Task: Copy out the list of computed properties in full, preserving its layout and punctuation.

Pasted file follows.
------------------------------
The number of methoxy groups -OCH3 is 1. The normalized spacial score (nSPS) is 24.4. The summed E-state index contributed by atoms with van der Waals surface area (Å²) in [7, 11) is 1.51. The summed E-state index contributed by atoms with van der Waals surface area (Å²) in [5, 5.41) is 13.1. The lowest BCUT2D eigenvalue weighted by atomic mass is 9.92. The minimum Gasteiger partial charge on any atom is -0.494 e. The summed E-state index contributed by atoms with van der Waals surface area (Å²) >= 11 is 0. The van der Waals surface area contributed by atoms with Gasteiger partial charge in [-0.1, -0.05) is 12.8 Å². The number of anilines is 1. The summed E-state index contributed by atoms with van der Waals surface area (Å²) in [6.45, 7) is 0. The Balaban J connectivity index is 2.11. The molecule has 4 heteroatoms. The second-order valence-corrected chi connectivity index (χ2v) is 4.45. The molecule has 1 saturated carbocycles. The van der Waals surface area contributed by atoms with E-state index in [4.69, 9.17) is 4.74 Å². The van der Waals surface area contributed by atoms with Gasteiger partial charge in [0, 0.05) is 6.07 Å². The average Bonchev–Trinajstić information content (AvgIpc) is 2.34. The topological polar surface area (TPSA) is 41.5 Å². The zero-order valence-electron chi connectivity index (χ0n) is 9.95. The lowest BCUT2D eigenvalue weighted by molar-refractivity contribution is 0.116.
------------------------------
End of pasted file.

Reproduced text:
The number of methoxy groups -OCH3 is 1. The normalized spacial score (nSPS) is 24.4. The summed E-state index contributed by atoms with van der Waals surface area (Å²) in [7, 11) is 1.51. The summed E-state index contributed by atoms with van der Waals surface area (Å²) in [5, 5.41) is 13.1. The lowest BCUT2D eigenvalue weighted by atomic mass is 9.92. The minimum Gasteiger partial charge on any atom is -0.494 e. The summed E-state index contributed by atoms with van der Waals surface area (Å²) >= 11 is 0. The van der Waals surface area contributed by atoms with Gasteiger partial charge in [-0.1, -0.05) is 12.8 Å². The number of anilines is 1. The summed E-state index contributed by atoms with van der Waals surface area (Å²) in [6.45, 7) is 0. The Balaban J connectivity index is 2.11. The molecule has 4 heteroatoms. The second-order valence-corrected chi connectivity index (χ2v) is 4.45. The molecule has 1 saturated carbocycles. The van der Waals surface area contributed by atoms with E-state index in [4.69, 9.17) is 4.74 Å². The van der Waals surface area contributed by atoms with Gasteiger partial charge in [0, 0.05) is 6.07 Å². The average Bonchev–Trinajstić information content (AvgIpc) is 2.34. The topological polar surface area (TPSA) is 41.5 Å². The zero-order valence-electron chi connectivity index (χ0n) is 9.95. The lowest BCUT2D eigenvalue weighted by molar-refractivity contribution is 0.116.